Caffeine Consumption Linked to Estrogen Changes
Moderate caffeine intake associated with higher level for Asians, lower for whites
However, white women who consumed 200 milligrams or more of caffeine a day had slightly lower estrogen levels than women who consumed less. Black women who consumed 200 milligrams or more of caffeine a day were found to have elevated estrogen levels, but this result was not statistically significant.
Total caffeine intake was calculated from any of the following sources: coffee, black tea, green tea, and caffeinated soda.
Findings differed slightly when the source of caffeine was considered singly. Consuming 200 milligrams or more of caffeine from coffee mirrored the findings for overall caffeine consumption, with Asians having elevated estrogen levels, whites having lower estrogen levels, and the results for blacks not statistically significant. However, consumption of more than one cup each day of caffeinated soda or green tea was associated with a higher estrogen level in Asians, whites, and blacks.
The changes in estrogen levels among the women who took part in the study did not appear to affect ovulation. Studies conducted in animals had suggested that caffeine might interfere with ovulation.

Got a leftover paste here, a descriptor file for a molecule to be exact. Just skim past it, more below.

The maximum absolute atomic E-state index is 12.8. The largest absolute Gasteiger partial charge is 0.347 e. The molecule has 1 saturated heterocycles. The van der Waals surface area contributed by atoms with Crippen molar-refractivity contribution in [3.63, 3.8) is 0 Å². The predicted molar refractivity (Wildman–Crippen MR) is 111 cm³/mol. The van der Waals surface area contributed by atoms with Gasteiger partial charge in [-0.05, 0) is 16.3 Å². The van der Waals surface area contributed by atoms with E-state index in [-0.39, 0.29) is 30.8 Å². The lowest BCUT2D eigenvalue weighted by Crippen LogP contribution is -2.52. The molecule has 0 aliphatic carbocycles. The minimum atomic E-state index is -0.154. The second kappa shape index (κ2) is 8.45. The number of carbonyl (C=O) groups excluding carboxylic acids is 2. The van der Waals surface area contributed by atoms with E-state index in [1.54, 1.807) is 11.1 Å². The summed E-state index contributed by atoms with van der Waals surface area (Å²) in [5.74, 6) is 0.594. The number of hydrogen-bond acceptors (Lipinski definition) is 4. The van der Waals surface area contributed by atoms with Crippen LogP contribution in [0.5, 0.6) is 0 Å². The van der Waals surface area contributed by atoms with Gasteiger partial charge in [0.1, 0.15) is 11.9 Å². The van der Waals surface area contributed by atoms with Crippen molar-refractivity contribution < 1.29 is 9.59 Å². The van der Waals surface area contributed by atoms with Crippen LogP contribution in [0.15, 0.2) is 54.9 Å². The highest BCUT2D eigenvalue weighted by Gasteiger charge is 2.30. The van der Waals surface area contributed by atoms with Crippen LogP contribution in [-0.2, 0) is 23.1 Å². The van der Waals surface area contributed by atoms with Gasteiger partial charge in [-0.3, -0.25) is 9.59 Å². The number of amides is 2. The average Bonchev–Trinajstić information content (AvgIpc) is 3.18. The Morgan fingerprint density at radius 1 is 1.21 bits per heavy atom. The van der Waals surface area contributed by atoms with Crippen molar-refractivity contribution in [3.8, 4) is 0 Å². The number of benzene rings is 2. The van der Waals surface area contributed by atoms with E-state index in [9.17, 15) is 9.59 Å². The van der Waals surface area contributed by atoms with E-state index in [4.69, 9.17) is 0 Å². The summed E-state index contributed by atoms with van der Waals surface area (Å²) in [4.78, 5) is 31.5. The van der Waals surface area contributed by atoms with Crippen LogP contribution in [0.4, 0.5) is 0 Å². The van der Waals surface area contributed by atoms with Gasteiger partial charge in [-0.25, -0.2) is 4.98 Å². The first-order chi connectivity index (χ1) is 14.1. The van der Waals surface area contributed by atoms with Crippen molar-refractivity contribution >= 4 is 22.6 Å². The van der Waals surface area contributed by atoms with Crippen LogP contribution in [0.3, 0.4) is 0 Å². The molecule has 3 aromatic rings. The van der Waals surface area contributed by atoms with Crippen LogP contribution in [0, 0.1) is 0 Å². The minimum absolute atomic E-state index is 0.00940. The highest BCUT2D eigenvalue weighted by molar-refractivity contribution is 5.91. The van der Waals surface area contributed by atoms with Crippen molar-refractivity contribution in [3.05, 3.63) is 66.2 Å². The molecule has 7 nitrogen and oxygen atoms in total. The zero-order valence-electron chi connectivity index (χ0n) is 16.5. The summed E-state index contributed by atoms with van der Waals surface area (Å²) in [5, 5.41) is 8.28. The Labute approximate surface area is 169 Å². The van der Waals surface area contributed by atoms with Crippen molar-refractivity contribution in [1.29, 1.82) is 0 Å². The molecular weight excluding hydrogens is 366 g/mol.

The study authors noted that 89 percent of U.S. women from 18-34 years of age consume the caffeine equivalent of 1.5 to two cups of coffee a day.
The study's first author was Karen C. Schliep, Ph. D., M.S.P.H., from the University of Utah, Salt Lake City, who conducted the study during a research appointment at NICHD. Dr. Schliep undertook the research with Dr. Schisterman and colleagues at the University of Utah, the NICHD and the State University of New York at Buffalo.
More than 250 women from 18 to 44 years old participated in the study between 2005 and 2007. On average, they consumed 90 milligrams of caffeine a day, approximately equivalent to one cup of caffeinated coffee.
Most of the participants in the study reported to the study clinic one to three times a week for two menstrual cycles. Their visits were scheduled to correspond with specific stages of the menstrual cycle. At the visits, the women reported what they had eaten in the last 24 hours and answered questions about their exercise, sleep, smoking and other aspects of their lifestyle and reproductive hormone levels were measured in blood. The study authors noted that collection of these details during multiple time points across two menstrual cycles produced more precise information about the link between caffeine and hormones than was possible in earlier studies. The researchers also noted that the study participants were more racially diverse than those who took part in previous studies.